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People walk near Capitol Hill in Washington.


• Rep. Chuck Fleischmann, R-Tenn., said it's no wonder Americans are frustrated.

"In this year alone they have seen the horrors of Obamacare come to life and Senate majority leader Harry Reid refuse to even consider more than two dozen jobs bills that the House passed," he said.

• Rep. Scott DesJarlais, R-Tenn., said he shares Tennesseans' many frustrations with Congress.

"Too often the Washington political establishment seems more focused on the next election rather than working on solving the issues confronting our nation. I believe if more members of Congress put the priorities of their constituents before their own political ambitions, we would accomplish much more and regain the trust of the American people," he said.

• Sen. Lamar Alexander, R-Tenn., said he is as upset with this Congress as anybody.

"There is blame to go around, but the main reason for the Senate's failure is the Democratic majority leader. He has become the obstructionist in chief by setting a record for cutting off amendments, cutting off debate, and making it hard for senators to work together to solve problems. The Senate has become a one-man show orchestrated by the Obama White House. This is disappointing for me. It is tragic for the country," he said.

A new CNN poll has found that two-thirds of Americans believe the 113th Congress is the worst ever, and 73 percent of respondents say it has been a "do-nothing" body.

"That sentiment exists among all demographic and political subgroups. Men, women, rich, poor, young, old - all think this year's Congress has been the worst they can remember," CNN Polling Director Keating Holland said.

Fewer than 60 bills have been signed into law during the first year of the 113th Congress's two-year term, according to CNN and other news organizations. If congresspeople don't pick up the pace - and it's a safe bet they won't, since 2014 is an election year - CNN predicts this could be the least-productive Congress in at least 40 years.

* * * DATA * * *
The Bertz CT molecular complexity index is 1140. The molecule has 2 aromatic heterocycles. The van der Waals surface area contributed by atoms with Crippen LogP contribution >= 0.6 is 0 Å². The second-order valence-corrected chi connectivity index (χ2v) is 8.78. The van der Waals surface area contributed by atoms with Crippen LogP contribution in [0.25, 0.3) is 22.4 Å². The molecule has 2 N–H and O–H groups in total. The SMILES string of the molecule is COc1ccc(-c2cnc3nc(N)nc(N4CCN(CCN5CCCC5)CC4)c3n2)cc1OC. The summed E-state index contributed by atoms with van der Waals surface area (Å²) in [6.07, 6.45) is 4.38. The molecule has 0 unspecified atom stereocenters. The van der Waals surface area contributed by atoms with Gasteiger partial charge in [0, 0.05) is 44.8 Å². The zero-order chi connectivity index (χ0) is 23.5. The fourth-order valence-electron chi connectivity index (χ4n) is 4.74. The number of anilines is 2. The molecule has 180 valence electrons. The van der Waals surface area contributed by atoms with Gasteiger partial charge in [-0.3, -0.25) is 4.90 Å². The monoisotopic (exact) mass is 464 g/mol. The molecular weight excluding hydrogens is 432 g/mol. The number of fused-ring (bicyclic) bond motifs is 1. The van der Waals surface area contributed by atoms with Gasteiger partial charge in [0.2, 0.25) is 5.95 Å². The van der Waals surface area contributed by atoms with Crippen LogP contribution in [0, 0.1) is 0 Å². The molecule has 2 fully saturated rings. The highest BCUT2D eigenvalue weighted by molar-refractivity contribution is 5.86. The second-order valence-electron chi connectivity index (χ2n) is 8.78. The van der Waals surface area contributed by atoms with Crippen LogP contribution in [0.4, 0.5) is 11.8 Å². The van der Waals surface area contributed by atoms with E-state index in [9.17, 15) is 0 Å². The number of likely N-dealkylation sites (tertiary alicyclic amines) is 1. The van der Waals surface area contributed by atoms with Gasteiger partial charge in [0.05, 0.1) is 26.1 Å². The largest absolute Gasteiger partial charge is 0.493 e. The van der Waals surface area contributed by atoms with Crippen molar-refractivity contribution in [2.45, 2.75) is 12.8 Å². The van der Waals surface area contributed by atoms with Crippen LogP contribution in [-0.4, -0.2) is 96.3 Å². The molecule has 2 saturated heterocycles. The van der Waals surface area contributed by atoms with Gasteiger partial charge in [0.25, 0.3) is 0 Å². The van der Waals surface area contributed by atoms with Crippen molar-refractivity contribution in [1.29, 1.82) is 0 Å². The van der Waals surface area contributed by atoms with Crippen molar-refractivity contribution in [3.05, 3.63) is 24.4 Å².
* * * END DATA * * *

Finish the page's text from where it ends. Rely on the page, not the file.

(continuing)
The CNN poll resonated Thursday with people who were visiting the Chickamauga Battlefield, which was closed during the first half of October because of the federal government shutdown. The 16-day partial shutdown ensued after House Republicans, led by freshman Sen. Ted Cruz of Texas, insisted that any spending bill defund "Obamacare," or the federal Affordable Care Act, which Democrats steadfastly backed.

"I agree [with the poll results] ... because they shut the government down," said Mildred Carter, 83, of Nashville. "We have sent senators and congresspeople to Washington to do our work, and they ought to be doing it."

Her daughter, Melanie Carter, 53, felt the same way. Her late father, a World War II veteran, would have been distressed by the shutdown, she said.

Her father's generation "wanted to make America the greatest country in the world," she said. "They would have never allowed that to have happened. It seems like there's no pride or patriotism with this group."

Chickamauga Battlefield visitor Vera Sharp, of Ringgold, Ga., doesn't think Congress represents average Americans.

"I think they want to be so politically correct that they forget there's people there that they're representing," she said.

The mid-December poll, which questioned more than 1,000 people by telephone, also indicates there's little optimism for the future.

"Negative attitudes extend to both sides of the aisle: 52 percent believe that the policies of the Democratic leaders in Congress would move the country in the wrong direction; 54 percent say the same about the policies of congressional Republicans," Holland said.

And 54 percent say the same thing about President Barack Obama's policies, the poll found.

"Older Americans - who have lived through more Congresses - hold more negative views of the 113th Congress than younger Americans. Republicans, Democrats and independents also agree that this has been the worst session of Congress in their lifetimes," Holland said.

Not everyone has a dour outlook on Congress. Marion Martin France, 65, stopped by the post office in downtown Chattanooga at the Joel W. Solomon Federal Building and U.S. Courthouse wearing red boots and a green knit Christmas tree hat with working lights.

France said she felt Congress is doing the best it can.

"Nobody's perfect," she said. "I'm just praying for the Congress and that things will get better for them. I'm not the type to complain."

Staff writer Jeff LaFave contributed to this report.